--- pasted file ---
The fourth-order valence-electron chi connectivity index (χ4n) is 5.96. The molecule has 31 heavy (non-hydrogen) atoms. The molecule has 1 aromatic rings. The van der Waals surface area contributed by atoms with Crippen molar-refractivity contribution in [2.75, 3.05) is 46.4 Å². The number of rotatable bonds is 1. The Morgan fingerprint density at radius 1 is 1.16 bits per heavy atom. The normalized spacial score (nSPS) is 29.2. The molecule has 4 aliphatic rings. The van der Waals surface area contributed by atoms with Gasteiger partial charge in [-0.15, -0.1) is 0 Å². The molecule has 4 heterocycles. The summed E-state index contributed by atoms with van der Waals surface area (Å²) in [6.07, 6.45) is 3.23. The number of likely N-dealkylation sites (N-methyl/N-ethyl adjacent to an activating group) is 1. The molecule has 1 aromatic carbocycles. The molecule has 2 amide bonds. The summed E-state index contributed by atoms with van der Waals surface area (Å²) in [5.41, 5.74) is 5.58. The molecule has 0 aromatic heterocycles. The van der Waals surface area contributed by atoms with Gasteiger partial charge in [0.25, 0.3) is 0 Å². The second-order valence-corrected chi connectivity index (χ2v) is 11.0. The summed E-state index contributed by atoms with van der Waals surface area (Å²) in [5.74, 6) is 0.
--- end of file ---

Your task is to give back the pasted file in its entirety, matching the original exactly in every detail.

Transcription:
The fourth-order valence-electron chi connectivity index (χ4n) is 5.96. The molecule has 31 heavy (non-hydrogen) atoms. The molecule has 1 aromatic rings. The van der Waals surface area contributed by atoms with Crippen molar-refractivity contribution in [2.75, 3.05) is 46.4 Å². The number of rotatable bonds is 1. The Morgan fingerprint density at radius 1 is 1.16 bits per heavy atom. The normalized spacial score (nSPS) is 29.2. The molecule has 4 aliphatic rings. The van der Waals surface area contributed by atoms with Gasteiger partial charge in [-0.15, -0.1) is 0 Å². The molecule has 4 heterocycles. The summed E-state index contributed by atoms with van der Waals surface area (Å²) in [6.07, 6.45) is 3.23. The number of likely N-dealkylation sites (N-methyl/N-ethyl adjacent to an activating group) is 1. The molecule has 1 aromatic carbocycles. The molecule has 2 amide bonds. The summed E-state index contributed by atoms with van der Waals surface area (Å²) in [5.41, 5.74) is 5.58. The molecule has 0 aromatic heterocycles. The van der Waals surface area contributed by atoms with Gasteiger partial charge in [0.25, 0.3) is 0 Å². The second-order valence-corrected chi connectivity index (χ2v) is 11.0. The summed E-state index contributed by atoms with van der Waals surface area (Å²) in [5.74, 6) is 0.